Each one, as a good manager of God's different gifts, must use for the good of others the special gift he has received from God. (1 Peter 4:10)

Who Do You Trust?

“Who Do You Trust?” was a TV quiz show hosted by Johnny Carson in his pre-Tonight Show days. The contestants were married couples; the basic play was to reveal the category for a question, and the husband would then either answer the question or “trust” his wife to give the right answer. I know, I know — but this was the 1950s.

Almost from the moment I climbed out of bed this morning, it seemed like the theme of the day was going to be around trust.

I read something yesterday that resonated so strongly with me that I added it to my evening prayer. Fr. Nathan Castle, in his book Afterlife, Interrupted [2018: Fluid Creations, Inc.], speaks about turning our consciousness over to God when we sleep, “maybe for safekeeping, or so that God can accomplish something in us that’s more easily done in the night.” When I knelt for my evening prayers last night and prayed in this way, it occurred to me what a wonderful expression of trust it involved. After all, we relinquish control of our consciousness when we sleep; how much better to relinquish it to God, Who created it in the first place, than to let it wander free in the night!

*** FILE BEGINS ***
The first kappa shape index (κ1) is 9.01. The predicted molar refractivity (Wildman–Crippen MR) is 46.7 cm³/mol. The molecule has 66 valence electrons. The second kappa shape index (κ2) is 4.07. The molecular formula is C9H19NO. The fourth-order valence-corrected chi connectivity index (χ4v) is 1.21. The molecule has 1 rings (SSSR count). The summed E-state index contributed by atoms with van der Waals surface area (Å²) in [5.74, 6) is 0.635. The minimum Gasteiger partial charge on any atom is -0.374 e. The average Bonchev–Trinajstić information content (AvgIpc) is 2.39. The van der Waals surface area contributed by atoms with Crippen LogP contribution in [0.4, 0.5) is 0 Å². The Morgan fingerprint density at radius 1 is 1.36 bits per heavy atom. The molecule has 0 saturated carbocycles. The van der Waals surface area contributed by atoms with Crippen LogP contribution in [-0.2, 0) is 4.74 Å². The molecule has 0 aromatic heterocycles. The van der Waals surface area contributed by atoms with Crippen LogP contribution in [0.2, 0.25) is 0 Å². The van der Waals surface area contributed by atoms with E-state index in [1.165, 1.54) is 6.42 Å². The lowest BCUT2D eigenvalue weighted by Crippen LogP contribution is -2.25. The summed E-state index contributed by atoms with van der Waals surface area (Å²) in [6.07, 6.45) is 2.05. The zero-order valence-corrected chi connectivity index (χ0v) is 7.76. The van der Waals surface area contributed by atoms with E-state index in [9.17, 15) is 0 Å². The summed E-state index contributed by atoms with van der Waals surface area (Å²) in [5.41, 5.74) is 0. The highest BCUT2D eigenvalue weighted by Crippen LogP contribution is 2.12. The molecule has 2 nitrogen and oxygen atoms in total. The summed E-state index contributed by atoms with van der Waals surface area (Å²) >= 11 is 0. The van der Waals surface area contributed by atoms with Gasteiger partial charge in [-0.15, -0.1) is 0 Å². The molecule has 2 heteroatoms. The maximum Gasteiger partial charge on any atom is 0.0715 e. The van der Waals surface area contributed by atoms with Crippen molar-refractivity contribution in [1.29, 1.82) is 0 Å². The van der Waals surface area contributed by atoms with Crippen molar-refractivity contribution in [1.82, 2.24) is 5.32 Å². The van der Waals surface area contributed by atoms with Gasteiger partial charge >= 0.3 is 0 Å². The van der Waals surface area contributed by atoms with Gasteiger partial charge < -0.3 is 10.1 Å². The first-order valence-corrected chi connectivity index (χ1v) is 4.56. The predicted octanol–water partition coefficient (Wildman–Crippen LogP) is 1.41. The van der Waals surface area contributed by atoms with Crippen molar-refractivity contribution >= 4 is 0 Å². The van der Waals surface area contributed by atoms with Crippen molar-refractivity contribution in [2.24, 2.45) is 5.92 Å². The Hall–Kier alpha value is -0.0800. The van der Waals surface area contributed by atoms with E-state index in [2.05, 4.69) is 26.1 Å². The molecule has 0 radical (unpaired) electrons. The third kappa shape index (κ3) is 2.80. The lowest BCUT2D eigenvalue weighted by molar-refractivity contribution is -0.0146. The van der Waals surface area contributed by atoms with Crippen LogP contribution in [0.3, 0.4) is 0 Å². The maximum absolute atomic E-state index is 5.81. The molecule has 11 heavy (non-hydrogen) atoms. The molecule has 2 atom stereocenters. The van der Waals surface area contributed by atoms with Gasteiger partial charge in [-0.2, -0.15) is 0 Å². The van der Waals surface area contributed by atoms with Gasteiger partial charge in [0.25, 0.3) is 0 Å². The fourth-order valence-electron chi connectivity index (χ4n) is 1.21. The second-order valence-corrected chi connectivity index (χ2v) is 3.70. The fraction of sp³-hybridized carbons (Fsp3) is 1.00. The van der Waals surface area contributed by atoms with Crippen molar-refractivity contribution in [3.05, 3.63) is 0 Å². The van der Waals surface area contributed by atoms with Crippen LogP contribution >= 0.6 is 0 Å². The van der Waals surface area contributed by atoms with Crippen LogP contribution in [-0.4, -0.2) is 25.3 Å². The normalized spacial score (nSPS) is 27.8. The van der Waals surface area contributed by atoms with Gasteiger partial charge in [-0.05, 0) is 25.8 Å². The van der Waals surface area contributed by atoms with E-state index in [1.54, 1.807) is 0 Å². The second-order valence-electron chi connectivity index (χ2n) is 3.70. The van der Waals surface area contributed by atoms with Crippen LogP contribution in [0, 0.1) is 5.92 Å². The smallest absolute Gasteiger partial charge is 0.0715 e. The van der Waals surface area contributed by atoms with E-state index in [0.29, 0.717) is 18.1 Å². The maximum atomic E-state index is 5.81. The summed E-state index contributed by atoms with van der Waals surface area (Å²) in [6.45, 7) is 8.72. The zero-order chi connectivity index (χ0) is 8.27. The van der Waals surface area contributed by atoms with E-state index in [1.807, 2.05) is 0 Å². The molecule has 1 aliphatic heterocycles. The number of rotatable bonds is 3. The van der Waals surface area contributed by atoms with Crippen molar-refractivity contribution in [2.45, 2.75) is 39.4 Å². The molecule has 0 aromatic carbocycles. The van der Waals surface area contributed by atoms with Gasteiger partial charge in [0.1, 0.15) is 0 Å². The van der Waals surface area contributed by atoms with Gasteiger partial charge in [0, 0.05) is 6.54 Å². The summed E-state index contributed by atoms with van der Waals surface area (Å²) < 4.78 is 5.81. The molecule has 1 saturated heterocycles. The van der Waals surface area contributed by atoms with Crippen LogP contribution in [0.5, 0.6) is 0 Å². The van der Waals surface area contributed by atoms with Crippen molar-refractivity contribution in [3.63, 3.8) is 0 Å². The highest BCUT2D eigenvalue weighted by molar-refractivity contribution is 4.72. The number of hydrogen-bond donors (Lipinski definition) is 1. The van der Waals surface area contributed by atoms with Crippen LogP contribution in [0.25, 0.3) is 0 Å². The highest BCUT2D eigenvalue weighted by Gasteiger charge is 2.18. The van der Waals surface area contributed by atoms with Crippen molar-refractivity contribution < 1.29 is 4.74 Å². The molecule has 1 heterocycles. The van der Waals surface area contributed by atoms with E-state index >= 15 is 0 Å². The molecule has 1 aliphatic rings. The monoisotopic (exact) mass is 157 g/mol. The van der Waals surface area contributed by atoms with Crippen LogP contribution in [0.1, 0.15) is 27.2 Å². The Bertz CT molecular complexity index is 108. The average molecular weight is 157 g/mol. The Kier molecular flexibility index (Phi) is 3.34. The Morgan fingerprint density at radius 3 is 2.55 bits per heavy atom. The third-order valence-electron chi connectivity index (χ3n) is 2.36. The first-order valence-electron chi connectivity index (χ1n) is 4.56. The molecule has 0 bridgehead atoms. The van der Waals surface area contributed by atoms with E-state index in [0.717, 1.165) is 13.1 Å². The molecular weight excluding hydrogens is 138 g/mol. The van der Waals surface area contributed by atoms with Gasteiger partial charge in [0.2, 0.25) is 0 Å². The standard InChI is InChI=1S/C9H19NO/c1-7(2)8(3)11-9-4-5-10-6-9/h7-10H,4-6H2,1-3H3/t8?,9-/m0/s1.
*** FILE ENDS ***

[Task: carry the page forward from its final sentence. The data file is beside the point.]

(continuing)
So I turned my consciousness over to God, along with my usual prayer for a safe, sound, and restorative sleep under the watch of my guardian angel to prepare me for a new day of service to Him.

This morning, I woke up thinking about trust, and the day’s readings and morning prayer took me deeper and deeper into considering what it really means.